One thing I can assure the people though is that our accent is not the butt of jokes here. And it would be very incongruent, with the background of the character, if I spoke in a different kind of English.
It was a creative choice based on the collaboration that I had with Lorcan, my co-actors, producers, even with the friends that I would ask their opinions about like, okay, how might she speak? Where does she come from? How old is she?
Based on all of those led to that choice. But again, I’m not very upset about people making a big deal of it because again, I understand that they’re being very protective of what little representation we have. So, it’s quite understandable.
But I can assure you, we are not the butt of jokes here. It’s okay.
This year has been a wonderful one for talented actors like you in this film, Dolly De Leon in Triangle of Sadness and Soliman Cruz in To the North, making breakthrough performances in European films. Can you also comment on the delicious irony that actors like you, Dolly, and Soliman got their big breaks in Europe and not in the Philippines?
Aha. Interesting. A lot of people have been coming to me and saying things like, “Oh, my God. This opens doors to a lot of people.”
But I don’t think I’m the one who has done that. I am standing on the shoulders of, like you said, Dolly De Leon, Soliman Cruz, Jaclyn Jose, who won the best actress award in Cannes, and Mercedes Cabral who has done so many international films as well.
So many other actors and producers who go into co-productions with other countries open these doors for actors like us. I am standing on their shoulders, to be honest.
I’m just really grateful that I get to be a part of that. I get to enjoy what I have now because of these people that have come before me. These directors, producers, and these other actors that have come before me, the crews that have worked in other international films as well. Production designers, everybody, writers, etcetera.
And yes, the irony that we get a bit more recognition outside. I think it has a lot to do with the kind of celebrity culture that we have here. It’s a long discussion on, let’s say, colonialism.
For example, people’s preferences for more Caucasian-looking people or maybe more now, more East Asian-looking people because of the fame of K-Pop, J-Pop, and similar things. It’s saddening.
When I started thinking about this many years ago, it would make me angry. But as you grow older, you kind of understand better these issues and topics. And it is more saddening now than it is angering because it comes from a very pained history.
We have a huge collective pain about that. For so many centuries, we have been made to dislike ourselves so much that it seeps into who we favor in terms of actors.
So, our history actually affects us personally, even in our work. And this is because as a people, we have a lot of healing to do.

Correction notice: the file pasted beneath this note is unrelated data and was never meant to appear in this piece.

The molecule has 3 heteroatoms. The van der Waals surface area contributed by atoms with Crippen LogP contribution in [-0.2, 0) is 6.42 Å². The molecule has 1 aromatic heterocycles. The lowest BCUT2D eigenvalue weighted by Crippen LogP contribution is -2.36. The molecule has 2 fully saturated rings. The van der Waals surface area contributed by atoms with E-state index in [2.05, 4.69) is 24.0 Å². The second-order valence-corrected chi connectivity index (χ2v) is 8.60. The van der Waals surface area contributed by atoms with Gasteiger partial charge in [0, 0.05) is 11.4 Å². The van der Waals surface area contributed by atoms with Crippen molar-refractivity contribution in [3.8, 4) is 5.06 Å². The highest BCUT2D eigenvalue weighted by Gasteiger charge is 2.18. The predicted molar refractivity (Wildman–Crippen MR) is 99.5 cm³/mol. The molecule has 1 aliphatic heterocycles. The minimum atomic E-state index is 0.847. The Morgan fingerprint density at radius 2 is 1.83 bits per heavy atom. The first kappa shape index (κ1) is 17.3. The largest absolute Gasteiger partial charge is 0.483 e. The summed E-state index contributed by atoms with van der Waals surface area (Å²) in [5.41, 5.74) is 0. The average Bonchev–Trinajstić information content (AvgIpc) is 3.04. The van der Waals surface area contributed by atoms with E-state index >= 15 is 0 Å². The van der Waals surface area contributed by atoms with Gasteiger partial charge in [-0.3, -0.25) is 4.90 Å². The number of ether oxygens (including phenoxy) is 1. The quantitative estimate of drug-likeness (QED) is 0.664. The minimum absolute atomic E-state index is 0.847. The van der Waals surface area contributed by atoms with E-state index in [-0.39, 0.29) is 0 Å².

Can you tell me more about yourself and your journey from being born in Cagayan de Oro? Where did you grow up? And about being a contestant on Pinoy Dream Academy, being part of a trip-hop trio, Womb, landing roles in TV and film, and winning several best supporting actress awards.
Yeah, I was born and raised in Cagayan de Oro. And then I moved to Cebu for college. Back then, I thought I was going to be a musician. But I had been acting ever since I was a kid, joining theater guilds in school, all of those…
I didn’t get a formal education in acting. It was really just the workshops, theater guilds, community theater groups that I would be in and then the music groups that I was part of.
I had a band in college and then I had another band, the one that you mentioned, Womb. We did a lot of music-making back then. Never thought I would land in film. I thought I was already satisfied with doing community theater because this was a really good group that I was in.
It was a huge part of, I guess, I would say cultural and creative awakening, really. Then one of my friends (Ara Chawdhury) from college made her first film. This was Miss Bulalacao, and it was an entry for Cinema One Originals.
She got me to play one of the main support roles. I won an award for it (best supporting actress). It just snowballed from there, exploring what it’s like to act on screen. And it was a good transition because the community theater we did was very intimate. It was cafés and bars, it was dramatic and comedic improv, so the audience would be very near. Our acting would be very “small.” So, it was a good transition from theater to film. Acting for film is generally “smaller.”
And then people saw my work in Miss Bulalacao. They wanted to get me for another film. They got me to be part of the ensemble cast for Pauwi Na. That was my first Manila project. It was very memorable.
And then after that, Victor Villanueva, who has been a good friend of mine since college, did Patay Na Si Hesus. Eventually, along the way, I decided maybe I should move to Manila.
It was kind of a crazy story behind that. I was thinking about moving to Manila already but I wasn’t really planning on it. The people from Patay Na Si Hesus were trying to buy me a plane ticket because there were promotional events here that they wanted me to attend.
There were some special screenings that they wanted me to attend. They asked me when I wanted my return ticket to be. I just said, “one-way,” and that was it. I just dropped everything and moved here.
I was already staying at a place temporarily because I was filming Respeto at that time. And so, I continued renting out that place until I moved into a better place, which is here. I’ve been here ever since 2017.
What’s next for you? Will you be traveling soon since Nocebo will open internationally in November?
Well, what’s next for me? My most honest answer to that is, we’ll see. I do not know yet where this is going to take me. I’m kind of anxious about it, actually. I’ve kind of been dealing with some fear.
When good things come, fear also comes along with it. That doesn’t mean you’re not grateful. I am very grateful for these things but at the same time, I am also kind of scared. So, I’m just kind of bracing for it.
But the film will be screened in Sitges Film Festival (ongoing in Spain until October 16). There’s another film festival that I forget in LA (Beyond Fest, which opened with the film last October 2).
Then, as far as I know, it’s going to open in the theaters in November in the US. I am uncertain yet when it’s going to open here in the Philippines but it might be in November. – Rappler.com